The U.S. Department of Agriculture’s Agricultural Marketing Service (AMS) is seeking nominees for the American Lamb Board (ALB).

The terms of 4 current members expire February 2023.

Positions to fill include one producer with 100 or less lambs, one producer with more than 500 lambs, one feeder at-large, and one first handler.

The deadline for nominations is June 9, 2022. Members will serve 3-year terms beginning February 2023 and ending February 2026, with a maximum of two consecutive 3-year terms.

“Serving on the ALB is an excellent way to represent the sheep industry. This next round of board appointees will shape the next several years of building demand for American Lamb, especially as we work towards updating our long range plan,” says Peter Camino, ALB chairman from Buffalo, Wyoming.

Any U.S. producer, feeder, or first handler who owns or purchases lambs may be considered for nomination to the 13-member American Lamb Board.

The individual must be nominated by a certified industry organization and submit a completed application. The list of certified organizations and application forms are on the USDA-AMS website.

Final appointments are made by the USDA Secretary of Agriculture.

The ALB is comprised of representatives from two geographical regions: 1) east of the Mississippi River, and 2) west of the Mississippi River.

Of the four board spots currently available the at-large feeder nominees must be from Region 1, the producers with 100 or less lambs or the producers with more than 500 lambs can be from either of the two regions

According to AMS policy, the composition of ALB, like all AMS industry promotion boards, should reflect the diversity of the industries they represent in terms of member experience, methods of production and distribution, marketing strategies, and other distinguishing factors. Emphasis is placed on serving historically underserved communities, and the knowledge, skills, and abilities of members to reach and serve a diverse population, as well as to bring different perspectives to the table.

“USDA acknowledges we have not done enough to provide all farmers and ranchers an equal chance of success and prosperity. We are committed to changing that, actively working to build a USDA that ensures none of our customers are ignored or left behind,” says Tom Vilsack, USDA Secretary of Agriculture.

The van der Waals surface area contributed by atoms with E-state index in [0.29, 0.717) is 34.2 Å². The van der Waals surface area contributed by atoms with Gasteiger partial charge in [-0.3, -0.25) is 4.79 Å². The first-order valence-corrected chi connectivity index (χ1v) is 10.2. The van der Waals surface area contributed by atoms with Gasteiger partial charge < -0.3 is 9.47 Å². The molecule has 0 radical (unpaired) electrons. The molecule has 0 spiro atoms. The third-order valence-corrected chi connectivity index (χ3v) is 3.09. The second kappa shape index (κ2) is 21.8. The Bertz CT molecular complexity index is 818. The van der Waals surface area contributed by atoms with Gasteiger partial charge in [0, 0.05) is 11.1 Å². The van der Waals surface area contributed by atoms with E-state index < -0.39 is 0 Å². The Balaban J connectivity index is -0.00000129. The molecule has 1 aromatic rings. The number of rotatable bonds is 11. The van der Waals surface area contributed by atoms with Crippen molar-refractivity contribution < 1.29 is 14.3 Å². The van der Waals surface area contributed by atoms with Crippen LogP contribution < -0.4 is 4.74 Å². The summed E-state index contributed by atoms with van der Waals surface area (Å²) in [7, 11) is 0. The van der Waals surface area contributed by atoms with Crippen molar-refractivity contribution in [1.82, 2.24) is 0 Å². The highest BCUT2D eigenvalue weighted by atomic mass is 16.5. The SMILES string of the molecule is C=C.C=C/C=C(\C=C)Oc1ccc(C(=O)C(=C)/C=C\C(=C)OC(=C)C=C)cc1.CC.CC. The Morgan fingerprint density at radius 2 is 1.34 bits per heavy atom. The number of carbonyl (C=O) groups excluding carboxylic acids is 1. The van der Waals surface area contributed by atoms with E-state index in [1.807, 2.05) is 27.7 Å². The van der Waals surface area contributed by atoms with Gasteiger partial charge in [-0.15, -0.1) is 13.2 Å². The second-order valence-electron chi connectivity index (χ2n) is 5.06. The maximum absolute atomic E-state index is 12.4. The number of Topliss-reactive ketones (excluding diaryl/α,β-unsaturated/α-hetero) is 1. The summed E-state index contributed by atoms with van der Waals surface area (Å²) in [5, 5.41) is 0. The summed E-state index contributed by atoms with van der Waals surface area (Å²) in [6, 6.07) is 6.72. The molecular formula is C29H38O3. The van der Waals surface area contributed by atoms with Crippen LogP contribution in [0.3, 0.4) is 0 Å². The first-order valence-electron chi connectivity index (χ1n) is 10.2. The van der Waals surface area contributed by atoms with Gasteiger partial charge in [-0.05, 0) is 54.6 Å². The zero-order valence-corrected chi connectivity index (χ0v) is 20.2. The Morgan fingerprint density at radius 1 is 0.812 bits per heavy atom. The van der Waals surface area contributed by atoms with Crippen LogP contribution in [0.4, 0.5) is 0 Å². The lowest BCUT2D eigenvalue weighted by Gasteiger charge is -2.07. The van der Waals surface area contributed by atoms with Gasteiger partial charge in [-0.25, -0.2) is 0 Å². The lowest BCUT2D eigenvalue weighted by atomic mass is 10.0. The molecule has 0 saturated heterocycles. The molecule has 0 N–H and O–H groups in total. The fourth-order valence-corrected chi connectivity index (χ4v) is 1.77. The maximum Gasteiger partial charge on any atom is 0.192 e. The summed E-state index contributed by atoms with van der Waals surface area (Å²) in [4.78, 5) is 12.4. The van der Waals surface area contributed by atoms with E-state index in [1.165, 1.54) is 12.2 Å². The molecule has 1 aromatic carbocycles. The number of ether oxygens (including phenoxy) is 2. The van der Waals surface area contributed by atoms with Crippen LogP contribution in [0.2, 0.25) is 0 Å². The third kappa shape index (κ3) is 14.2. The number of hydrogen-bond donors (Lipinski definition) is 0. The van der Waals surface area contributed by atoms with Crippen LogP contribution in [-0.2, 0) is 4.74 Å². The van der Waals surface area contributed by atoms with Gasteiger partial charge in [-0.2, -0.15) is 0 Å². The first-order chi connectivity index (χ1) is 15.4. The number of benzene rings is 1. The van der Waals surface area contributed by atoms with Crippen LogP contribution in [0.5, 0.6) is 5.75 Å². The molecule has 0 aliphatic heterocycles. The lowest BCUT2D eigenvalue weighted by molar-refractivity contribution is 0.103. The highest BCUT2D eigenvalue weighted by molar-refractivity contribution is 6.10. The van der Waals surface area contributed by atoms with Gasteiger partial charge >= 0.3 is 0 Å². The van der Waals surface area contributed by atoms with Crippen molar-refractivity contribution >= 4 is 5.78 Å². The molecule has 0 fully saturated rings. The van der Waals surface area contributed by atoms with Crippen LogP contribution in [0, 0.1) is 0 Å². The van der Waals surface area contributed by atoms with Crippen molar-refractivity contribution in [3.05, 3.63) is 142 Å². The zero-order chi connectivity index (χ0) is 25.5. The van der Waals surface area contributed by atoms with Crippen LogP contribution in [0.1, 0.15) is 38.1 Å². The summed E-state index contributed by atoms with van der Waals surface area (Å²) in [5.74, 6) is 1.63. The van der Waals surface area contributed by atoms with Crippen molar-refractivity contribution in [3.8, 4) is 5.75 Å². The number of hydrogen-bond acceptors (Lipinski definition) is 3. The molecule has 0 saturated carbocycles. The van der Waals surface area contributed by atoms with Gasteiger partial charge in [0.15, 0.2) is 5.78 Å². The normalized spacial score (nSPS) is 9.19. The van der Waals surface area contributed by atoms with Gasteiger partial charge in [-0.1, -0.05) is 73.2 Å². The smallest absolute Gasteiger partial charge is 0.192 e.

AMS provides oversight of 22 boards, paid for by industry assessments, or checkoffs, which helps ensure fiscal accountability and program integrity. Since 1966, Congress has authorized the development of such boards to provide a framework for agricultural industries to pool their resources and combine efforts to develop new markets, strengthen existing markets and conduct research and promotion activities.

The American Lamb Board was established to maintain and expand the market for sheep and sheep products, and is charged with directing research, information and promotion programs.

ALB is funded through the national American Lamb Checkoff, paid by all segments of the industry. Unlike other livestock checkoffs in the U.S., mandatory checkoff payments are not paid on imported lamb, only domestic lamb. This allows ALB to focus all its efforts on creating demand for American Lamb, enhancing opportunities for the entire US lamb industry.

The board is composed of:

3 first handlers

1 seedstock producer

6 producer representatives

At least 2 producer representatives must come from each region, with the other 2 appointed at the Secretary of Agriculture’s discretion. Also, on an annual basis, 2 must own 100 or fewer head of lambs, 1 must own between 101 and 500 head of lambs, and 3 must own more than 500 head of lambs.

3 feeder representatives

Feeders appointed to the board cannot all come from the same geographic region. Of the 3 feeders, at least 1 must feed fewer than 5,000 head of lambs annually, and at least 1 must feed 5,000 or more head of lambs annually. The third feeder will be appointed at the USDA Secretary of Agriculture’s discretion.


  • To qualify for service on ALB, you must be a producer, feeder, seedstock producer or first handler who markets or handles lamb or lamb products in the United States and pays the mandatory assessment.
  • You must be nominated by a certified industry organization and submit a completed application.

A list of certified nominating organizations, the nomination form and information about ALB are available at

More information about the American Lamb Board and the American Lamb Checkoff is available at Specific information about the board is at

By Tucker Allmer - The BARN

Tucker Allmer & the BARN are members of the National Association of Farm Broadcasting (NAFB), the Colorado FFA Foundation, the Colorado 4H Foundation, the Colorado Farm Show Marketing Committee, 1867 Club Board Member, Denver Ag & Livestock Club Member, the Weld County Fair Board, the Briggsdale FFA Advisory Council, Briggsdale 4H Club Beef Leader & Founder / Coordinator of the Briggsdale Classic Open Jackpot Show.

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